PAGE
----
It's the same argument of when Star Wars Battlefront II came out and people legitimised their purchase by stating that they'd never buy any MTX. That's fine, but you're putting up a population for those that do. They are using you as a body filling the servers as eyes to look upon the people that feel strongly about cosmetics and buy into it. The backlash should have carried through to nobody buying it, but Star Wars and "They're sorting it out" meant people felt OK with it. EA knew exactly what it was doing before all the furore. They were targeting the softest part of the market by putting out a very casual friendly game and hoping to get away with huge gains like they do with the sports stuff they put out.

 

The crazy thing is the whole thing is dead easy to fall into. I'm playing Anthem right now and I'm hoarding these coins the game throws at you and checking on the stuff you can buy with them. Right now it feels like it's all part of the game, but as soon as they start adding stuff and the coins start to dry up because you can't earn them fast enough the whole thing's going to start feeling predatory. Sure, it's great I'm having Coins thrown at me for doing everything now, but eventually that front loading is going to end and the only way to keep up is playing religiously or coughing up real money if something really nice comes along. Going from earning tens of thousands in a few weeks down to a few thousands a week really is a boom and bust situation.

 

I don't even like cosmetic things that much. Last time I played Overwatch I turned all the people I play back into their vanilla skins because I couldn't be fucked with it. Ultimately it means nothing anymore. It's not like Monster Hunter in every game where you wear your achievements. It's just another thing the devs/pubs know they can carve off and sell to the user. That makes me sad. Going back to Hendo going for that Mercy skin, if it had been built into the game where you had to play Mercy and get some many wins or heals it would have been much more interesting. Sure you would have got some dicks that would instalock Mercy and then do a terrible job chasing the skin, but at least they earned it when it eventually unlocked. At least you'd get a skin for the characters you play instead of it all being a huge lottery.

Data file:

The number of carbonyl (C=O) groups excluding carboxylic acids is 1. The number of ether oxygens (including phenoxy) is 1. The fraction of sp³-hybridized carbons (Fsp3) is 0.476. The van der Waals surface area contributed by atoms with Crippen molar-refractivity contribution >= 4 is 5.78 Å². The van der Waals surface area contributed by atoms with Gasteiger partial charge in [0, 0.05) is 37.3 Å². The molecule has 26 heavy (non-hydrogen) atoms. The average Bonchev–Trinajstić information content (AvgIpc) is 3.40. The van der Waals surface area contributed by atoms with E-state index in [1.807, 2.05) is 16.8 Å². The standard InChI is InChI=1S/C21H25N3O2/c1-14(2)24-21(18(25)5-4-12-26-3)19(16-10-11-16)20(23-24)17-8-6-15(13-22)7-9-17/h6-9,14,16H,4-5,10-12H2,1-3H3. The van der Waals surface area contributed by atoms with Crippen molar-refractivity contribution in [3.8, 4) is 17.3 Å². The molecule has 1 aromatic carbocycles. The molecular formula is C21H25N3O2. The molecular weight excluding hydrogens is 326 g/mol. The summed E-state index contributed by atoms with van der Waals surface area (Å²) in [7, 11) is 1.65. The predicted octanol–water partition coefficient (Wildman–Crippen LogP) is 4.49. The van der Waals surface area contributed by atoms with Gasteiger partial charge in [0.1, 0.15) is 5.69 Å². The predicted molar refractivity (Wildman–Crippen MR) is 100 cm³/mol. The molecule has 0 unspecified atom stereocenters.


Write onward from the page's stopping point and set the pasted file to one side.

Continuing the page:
Lootboxes are a crock of shite.

 

1 hour ago, one-armed dwarf said:

People get themselves into debt with gambling. They gamble even further to cover their debt. Gambling is devestating to people precisely cause of the tantalising prospect that all the damage can be made to go away if they just keep spending more money. This is the biggest addiction trigger. Getting a new outfit for Tracer doesn't compare.

 

Tell that to the mugs that spent money on Mass Effect 3 or FIFA. These are just two examples of people running up huge tabs. Back when MTX were rocking up in phone games there wasn't a week that passed where some parent had had to contact Apple to get a huge bill that was putting them in dire straits. If you're a completion or compulsive or aiming for something specific you can run up huge bills.If you don't know what's in those boxes you have an indefinite cost on what the final price is to get all that stuff. That to a lot of people is the very definition of gambling.

 

The monetary value has fuck all to do with it. It's the high of getting what you want. For some their highs are watching their horses come in. For others it's at the bottom of a bottle or taking a pill. For others it's in getting their dicks wet. For some it's building the perfect FUT team or collecting all the skins and toys in Rainbow 6. Sure, the cash is a nice thing when you win, but that's not what drives it, it's much more complicated that you're making it out.